ethnicity simply as an "empty vessel" or a system of arbitrary
signs, or a form of deep grammar. Certainly, the "critical focus
of investigation" ought to be "the ethnic boundary that
defines the group, not the cultural stuff it encloses" (Barth
1969:15, italics in the original) - that is, ethnicity is a property
of relationship, not "the sound of one hand clapping", to
paraphrase Bateson. It is further doubtless correct that ethnic distinctions
can persist despite insignificant differential "distribution
of objective [cultural] traits" (Eidheim 1969:39), and that the
symbolic articulation of cultural difference can frequently be seen
to change in form and content, historically and situationally. Nevertheless,
the cultural specificities or differences invoked in every justification
of ethnic differentiation or dichotomization may (or may not) have
a profound bearing on the experiential nature of ethnic relations
themselves. This implies that the medium is not necessarily the message,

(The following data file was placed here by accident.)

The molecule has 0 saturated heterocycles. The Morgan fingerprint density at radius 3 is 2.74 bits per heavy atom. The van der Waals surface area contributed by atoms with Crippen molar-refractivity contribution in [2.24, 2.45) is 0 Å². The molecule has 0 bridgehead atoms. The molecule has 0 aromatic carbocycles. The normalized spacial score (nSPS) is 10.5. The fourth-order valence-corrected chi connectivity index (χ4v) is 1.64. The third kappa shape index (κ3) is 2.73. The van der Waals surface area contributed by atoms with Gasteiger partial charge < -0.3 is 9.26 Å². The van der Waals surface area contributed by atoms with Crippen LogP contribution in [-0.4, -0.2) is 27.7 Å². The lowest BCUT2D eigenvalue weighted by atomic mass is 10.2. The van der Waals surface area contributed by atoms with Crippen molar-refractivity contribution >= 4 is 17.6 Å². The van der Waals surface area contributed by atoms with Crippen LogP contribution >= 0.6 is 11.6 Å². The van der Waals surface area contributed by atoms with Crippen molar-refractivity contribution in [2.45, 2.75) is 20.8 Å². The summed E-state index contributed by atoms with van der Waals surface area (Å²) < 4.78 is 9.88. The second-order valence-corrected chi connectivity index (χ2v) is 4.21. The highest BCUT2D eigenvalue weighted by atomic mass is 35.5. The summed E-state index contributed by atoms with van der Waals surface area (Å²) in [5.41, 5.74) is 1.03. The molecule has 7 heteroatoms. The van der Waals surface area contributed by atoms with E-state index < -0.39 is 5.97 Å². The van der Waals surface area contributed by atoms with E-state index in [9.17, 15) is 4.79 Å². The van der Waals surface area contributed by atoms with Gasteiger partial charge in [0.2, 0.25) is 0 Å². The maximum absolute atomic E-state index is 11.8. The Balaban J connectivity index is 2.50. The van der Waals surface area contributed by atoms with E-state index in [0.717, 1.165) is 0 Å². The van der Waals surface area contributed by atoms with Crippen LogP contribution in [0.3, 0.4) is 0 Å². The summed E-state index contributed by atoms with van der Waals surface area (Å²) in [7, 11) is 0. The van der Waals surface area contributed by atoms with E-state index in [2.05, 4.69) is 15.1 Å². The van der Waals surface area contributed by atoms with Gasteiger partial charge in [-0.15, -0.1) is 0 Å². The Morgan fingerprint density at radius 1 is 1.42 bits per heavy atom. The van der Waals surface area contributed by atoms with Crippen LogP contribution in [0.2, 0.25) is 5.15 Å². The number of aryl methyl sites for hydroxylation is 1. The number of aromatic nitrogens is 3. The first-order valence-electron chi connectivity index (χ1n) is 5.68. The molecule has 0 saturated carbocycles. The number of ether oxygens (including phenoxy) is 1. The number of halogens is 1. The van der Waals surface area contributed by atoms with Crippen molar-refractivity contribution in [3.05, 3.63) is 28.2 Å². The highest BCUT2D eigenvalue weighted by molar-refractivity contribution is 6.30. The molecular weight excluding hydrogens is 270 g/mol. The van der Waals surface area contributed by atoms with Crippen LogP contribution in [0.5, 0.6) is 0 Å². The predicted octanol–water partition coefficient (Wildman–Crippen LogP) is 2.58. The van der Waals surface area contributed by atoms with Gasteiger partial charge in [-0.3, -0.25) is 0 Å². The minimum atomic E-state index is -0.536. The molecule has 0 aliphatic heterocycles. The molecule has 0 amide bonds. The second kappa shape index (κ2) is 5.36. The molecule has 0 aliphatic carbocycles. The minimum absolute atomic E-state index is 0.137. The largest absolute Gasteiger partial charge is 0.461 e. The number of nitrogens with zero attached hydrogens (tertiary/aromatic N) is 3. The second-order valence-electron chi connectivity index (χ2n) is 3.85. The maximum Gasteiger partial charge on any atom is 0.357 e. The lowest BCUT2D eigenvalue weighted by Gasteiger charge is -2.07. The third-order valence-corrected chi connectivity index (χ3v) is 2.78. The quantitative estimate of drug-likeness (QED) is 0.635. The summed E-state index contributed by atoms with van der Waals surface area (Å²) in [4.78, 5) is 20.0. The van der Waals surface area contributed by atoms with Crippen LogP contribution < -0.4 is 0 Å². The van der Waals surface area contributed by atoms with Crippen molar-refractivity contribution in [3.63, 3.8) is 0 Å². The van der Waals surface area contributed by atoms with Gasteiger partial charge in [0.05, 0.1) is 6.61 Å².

and that the differences themselves, which represent a level of signification
conventionally glossed over by the formalists, should be investigated,
and not only the form of their articulation. In other words, if there
are contextual imperatives for the production of ethnic signs - and
it would be foolish to suggest otherwise, then the contexts in question
must be understood along with the acts of inter-ethnic communication.
The cultural differences referred to in ethnic interaction, then,
cannot always be reduced to its form without a loss of analytic comprehension.
Since culture is such a difficult term to handle analytically, and
since one of the main insights from formalist studies of ethnicity